The Ebingers settled near Milwaukee and Touhy Avenues in the early 1830s. John Ebinger had been the head gardener for King William in Württemberg, Germany, but moved to the United States (initially Ann Arbor, Michigan) when he was 62. His eldest son Frederick had traveled to Chicago and worked on the pier or harbor by 1832, and was soon joined by his brother John Jr. and their wives, as well as John Plank. John Ebinger and his youngest son Christian (at 21 newly married to orphaned Barbara Reuhle of Stuttgart in 1834; both of whom walked the route to enable their elders to ride) packed and traveled to join them, but found Chicago too swampy to farm. After their horse stepped on a rattlesnake and died shortly after crossing the North Branch of the Chicago River on an Indian trail leading towards Milwaukee, the Ebingers built a cabin at Milwaukee and Harlem Avenues, and laid claim to 80 acres of land. The older Ebinger brothers (one of whom married the sister of Fort Dearborn's commanders' wife) soon joined them, as did the Planks. John Plank soon sold his house to Mr. Phillips, who opened a store and became the area's first postmaster. Christian Ebinger or his son of the same name (born 1835 and the first white child born in the area, d. 1879), became the first minister to be ordained in their German Evangelical Association, and served as the Village Collector, Township Assessor and Overseer of the Poor (from 1852-1865) and Highway Commissioner, as well as left seven surviving children.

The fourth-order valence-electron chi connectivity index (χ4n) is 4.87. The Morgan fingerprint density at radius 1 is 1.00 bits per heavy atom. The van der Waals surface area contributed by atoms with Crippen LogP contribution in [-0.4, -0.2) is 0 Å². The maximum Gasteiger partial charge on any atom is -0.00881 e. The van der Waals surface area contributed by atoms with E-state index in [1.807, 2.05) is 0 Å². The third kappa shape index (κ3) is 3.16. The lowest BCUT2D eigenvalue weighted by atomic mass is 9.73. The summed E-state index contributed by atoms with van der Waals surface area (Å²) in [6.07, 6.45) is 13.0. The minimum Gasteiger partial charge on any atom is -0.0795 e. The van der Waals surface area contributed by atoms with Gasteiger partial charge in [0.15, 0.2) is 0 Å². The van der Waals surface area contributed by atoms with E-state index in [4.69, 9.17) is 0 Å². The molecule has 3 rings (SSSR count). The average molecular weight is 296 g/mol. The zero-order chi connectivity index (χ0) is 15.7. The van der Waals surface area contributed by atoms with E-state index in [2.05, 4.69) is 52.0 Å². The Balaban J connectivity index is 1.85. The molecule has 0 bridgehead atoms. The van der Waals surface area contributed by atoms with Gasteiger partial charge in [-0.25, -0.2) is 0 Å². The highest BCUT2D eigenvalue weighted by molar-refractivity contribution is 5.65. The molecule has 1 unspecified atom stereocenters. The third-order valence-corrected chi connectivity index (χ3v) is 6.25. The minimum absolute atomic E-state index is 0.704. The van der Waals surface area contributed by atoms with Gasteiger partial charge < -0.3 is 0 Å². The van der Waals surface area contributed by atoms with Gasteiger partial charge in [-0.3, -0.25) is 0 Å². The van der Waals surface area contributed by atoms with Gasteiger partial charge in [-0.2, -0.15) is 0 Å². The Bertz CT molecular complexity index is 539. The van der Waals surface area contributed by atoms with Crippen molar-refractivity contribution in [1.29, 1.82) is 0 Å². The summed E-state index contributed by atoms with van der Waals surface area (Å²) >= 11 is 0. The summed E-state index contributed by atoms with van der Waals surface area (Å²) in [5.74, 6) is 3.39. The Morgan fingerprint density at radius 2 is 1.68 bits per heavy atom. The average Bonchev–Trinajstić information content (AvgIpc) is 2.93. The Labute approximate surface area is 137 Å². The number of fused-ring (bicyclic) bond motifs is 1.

There is no clear indication of the origin of the name "Niles." A Chicago Tribune article from 1929 opined that the name referred to the Niles Weekly Register, a popular newspaper published in the 1820s and 1830s by fervently nationalist (and abolitionist) Quaker Hezekiah Niles out of Baltimore, Maryland. His son William Ogden Niles published the newspaper from Washington, D.C. until it ceased publication in 1849; the Odgen family had longstanding connections with the Chicago area. Another belief is that the name "Niles" was named after Niles Construction which did much of the building early during the city's founding. Alternatively, soldiers from Niles, Michigan reinforced Fort Dearborn during the Black Hawk War, and afterward may have sent word back about the rich farmland to the north. Three early families of settlers came from Niles, Michigan with troops or had relatives at Fort Dearborn. An early history of Cook County, Illinois reported that every two weeks a half-breed Indian traveled to Niles, Michigan for mail. By 1834 a twice-weekly stage connected Chicago and Niles. The North Branch Hotel was built in 1837 and the White House tavern in 1847. By 1839, a traveling German preacher visited Dutchman's Point every two or three weeks.